1. Drinkhouse, Vol II, Pp. 359-362. 
2. Journal, Vol. II. Pp. 12-316. 


Development in Membership and Finance in 186 5. 

It is generally conceded that the two matters of 
membership and financial development furnish a good in- 
dex to the growth of a church. It would also seem that 
the two should progress together, therefore the two items 
are here given joint consideration, '■'■'he figures for both 
items are rather scant and somewhat scattered but a few 
will give some idea of progress. In u ctober 1829 the 
salary of the conference President was fixed at two 
hundred dollars a year and traveling' His 
expense account was $23.07. and he received during the 
year one hundred and ten dollars. A consider- 
able part of the session of 1830 seems to have been 
consumed 'in an effort to secure the balance though with 
what success we do not know. For the coming year a form 
of every member canvass was adopted in which stewards 
were instructed "to ascertain from the members and heads 
of families the minimum amount they are willing to 
give" . 

The first statement of membership is found 
in 1832 when a total of eight hundred and ten is re- 
ported. There were four traveling preachers in the dis- 
trict and they received in salary the sums of eighty- seven 
seventy, seventy-eight, and ninety-three dollars respec- 
tively. A small surplus 6f unnamed amount which had been 

collected by the conference in the nature of an equali- 

zation fund was ordered divided among than. 

1. Journal, Vol. I. Pp. 13-19. 

2. Ibid ., Pp. 34-37. 


The ministerial membership of the conference in 
1833 was twenty=seven. The total membership was then 
given at 1415, a gain of 605. Of this number there had 
been a net gain of 513 members on Guilford circuit 
under the pastorate of Rev. Alsn Gray. However his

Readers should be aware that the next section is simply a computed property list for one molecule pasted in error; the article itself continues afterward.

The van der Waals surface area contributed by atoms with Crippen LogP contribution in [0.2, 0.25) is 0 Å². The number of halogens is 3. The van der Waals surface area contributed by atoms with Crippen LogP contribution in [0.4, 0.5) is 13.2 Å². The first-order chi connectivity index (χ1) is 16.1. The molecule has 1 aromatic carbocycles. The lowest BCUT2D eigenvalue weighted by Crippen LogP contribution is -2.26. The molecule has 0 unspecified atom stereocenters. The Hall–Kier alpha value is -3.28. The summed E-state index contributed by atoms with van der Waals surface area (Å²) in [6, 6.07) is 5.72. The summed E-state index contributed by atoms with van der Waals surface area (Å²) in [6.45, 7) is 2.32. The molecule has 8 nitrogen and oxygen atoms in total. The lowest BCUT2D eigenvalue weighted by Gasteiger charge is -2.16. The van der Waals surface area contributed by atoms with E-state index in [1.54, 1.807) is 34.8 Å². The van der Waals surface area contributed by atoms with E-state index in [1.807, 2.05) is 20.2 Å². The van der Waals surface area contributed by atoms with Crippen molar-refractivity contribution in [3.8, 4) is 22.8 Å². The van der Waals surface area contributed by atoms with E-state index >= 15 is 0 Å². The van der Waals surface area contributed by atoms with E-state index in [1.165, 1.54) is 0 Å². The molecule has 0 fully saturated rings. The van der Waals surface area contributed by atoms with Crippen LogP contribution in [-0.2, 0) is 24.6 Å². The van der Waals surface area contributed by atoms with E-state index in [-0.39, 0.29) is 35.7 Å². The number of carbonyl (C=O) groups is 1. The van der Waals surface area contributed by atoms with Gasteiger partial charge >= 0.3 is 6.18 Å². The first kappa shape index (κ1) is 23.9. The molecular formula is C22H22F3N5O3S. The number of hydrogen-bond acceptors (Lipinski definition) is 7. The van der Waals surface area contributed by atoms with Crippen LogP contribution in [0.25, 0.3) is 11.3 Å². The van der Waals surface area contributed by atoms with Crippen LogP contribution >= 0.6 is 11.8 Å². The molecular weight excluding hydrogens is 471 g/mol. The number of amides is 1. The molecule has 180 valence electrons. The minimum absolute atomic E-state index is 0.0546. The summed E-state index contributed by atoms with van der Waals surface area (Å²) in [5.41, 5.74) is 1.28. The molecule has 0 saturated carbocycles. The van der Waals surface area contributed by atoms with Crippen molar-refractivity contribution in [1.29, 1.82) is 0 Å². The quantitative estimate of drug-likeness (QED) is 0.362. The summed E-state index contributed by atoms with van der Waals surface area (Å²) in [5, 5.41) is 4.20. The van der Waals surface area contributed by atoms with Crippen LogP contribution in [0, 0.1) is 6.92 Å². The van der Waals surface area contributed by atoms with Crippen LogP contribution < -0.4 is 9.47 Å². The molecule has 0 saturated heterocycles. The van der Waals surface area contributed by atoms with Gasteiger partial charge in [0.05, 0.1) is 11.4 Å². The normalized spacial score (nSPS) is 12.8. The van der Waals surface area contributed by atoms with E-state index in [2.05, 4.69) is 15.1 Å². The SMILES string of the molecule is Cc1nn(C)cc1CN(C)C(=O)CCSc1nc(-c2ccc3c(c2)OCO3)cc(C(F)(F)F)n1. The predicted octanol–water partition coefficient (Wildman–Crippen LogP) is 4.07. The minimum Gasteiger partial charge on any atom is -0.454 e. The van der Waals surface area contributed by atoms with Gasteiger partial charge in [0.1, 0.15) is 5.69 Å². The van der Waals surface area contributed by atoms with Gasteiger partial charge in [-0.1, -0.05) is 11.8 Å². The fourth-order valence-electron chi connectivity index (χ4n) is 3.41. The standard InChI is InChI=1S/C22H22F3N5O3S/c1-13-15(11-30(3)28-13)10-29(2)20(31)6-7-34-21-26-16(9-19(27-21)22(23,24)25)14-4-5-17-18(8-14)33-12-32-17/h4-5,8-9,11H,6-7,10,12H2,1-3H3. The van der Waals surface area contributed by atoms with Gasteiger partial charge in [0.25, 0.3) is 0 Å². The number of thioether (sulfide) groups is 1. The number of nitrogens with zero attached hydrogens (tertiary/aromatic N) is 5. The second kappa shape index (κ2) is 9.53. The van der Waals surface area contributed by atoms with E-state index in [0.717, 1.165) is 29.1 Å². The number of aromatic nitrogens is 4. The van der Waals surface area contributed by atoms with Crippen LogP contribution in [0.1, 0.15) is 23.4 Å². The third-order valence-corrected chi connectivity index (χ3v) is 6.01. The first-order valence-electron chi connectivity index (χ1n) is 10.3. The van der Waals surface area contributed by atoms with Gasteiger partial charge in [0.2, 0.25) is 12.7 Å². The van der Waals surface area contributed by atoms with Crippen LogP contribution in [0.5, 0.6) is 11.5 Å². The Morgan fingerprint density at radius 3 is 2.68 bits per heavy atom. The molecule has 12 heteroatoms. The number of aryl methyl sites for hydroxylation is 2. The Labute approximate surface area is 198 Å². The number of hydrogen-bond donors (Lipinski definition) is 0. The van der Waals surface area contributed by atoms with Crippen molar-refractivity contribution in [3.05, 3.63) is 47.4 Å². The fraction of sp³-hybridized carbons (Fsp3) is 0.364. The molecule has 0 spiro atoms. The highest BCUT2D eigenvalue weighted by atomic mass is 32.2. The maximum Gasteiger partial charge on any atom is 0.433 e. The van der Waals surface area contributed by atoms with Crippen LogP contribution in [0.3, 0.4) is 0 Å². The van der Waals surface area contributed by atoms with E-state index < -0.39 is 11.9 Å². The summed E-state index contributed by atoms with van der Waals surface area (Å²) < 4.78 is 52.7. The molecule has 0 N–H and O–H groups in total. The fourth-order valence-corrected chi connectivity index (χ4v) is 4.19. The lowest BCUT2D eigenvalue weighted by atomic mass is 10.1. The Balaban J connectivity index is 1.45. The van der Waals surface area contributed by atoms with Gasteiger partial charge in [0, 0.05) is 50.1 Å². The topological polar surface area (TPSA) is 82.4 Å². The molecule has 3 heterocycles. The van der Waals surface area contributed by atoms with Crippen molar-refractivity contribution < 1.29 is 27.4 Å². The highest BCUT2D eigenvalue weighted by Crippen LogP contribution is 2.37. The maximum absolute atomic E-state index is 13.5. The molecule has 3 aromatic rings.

salary of $280 lacked just $160 of having been paid. 
The President had received twenty-two dollars and a 
half for his year's work, but two pastors had received 
their salary in full, one hundred dollars each. 

The year 1837 is remembered in American history 
because of one of our worst financial panics. This de- 
pression is clearly reflected in the fact that while 
the membership of the conference now numbered 1858 the 
President received in salary eleven dollars and 

one pastor with 502 members was paid six dollars and a 



By 1845 nine circuits are name d, and 3452 mem- 
bers are reported. The pastor's salaries seem to have 
become standardized at one hundred dollars but only four 
had received that amount in full and a committee on 

finance reported that it almost despaired of making a 

satisfactory report. 

In 1848 the membership reached 3984. Little 
improvement is observed in money matters. A very advan- 
ced step was taken, however, in the creation of a Sup- 

eranuated Fund Society for the purpose of securing a 

fund to aid in the support of retired ministers. This 

1. Journal, Vol. I., Pp. 40-46, 

2. Ibid-, Pp. 89-90. 
3! Ibid . , Pp. 167-182. 
4. Ibid. , Pp. 222-230. 


society has had a continuous existence and has done 
great good though its funds have never been large. 

In 1850 there were 4657 members. Here for the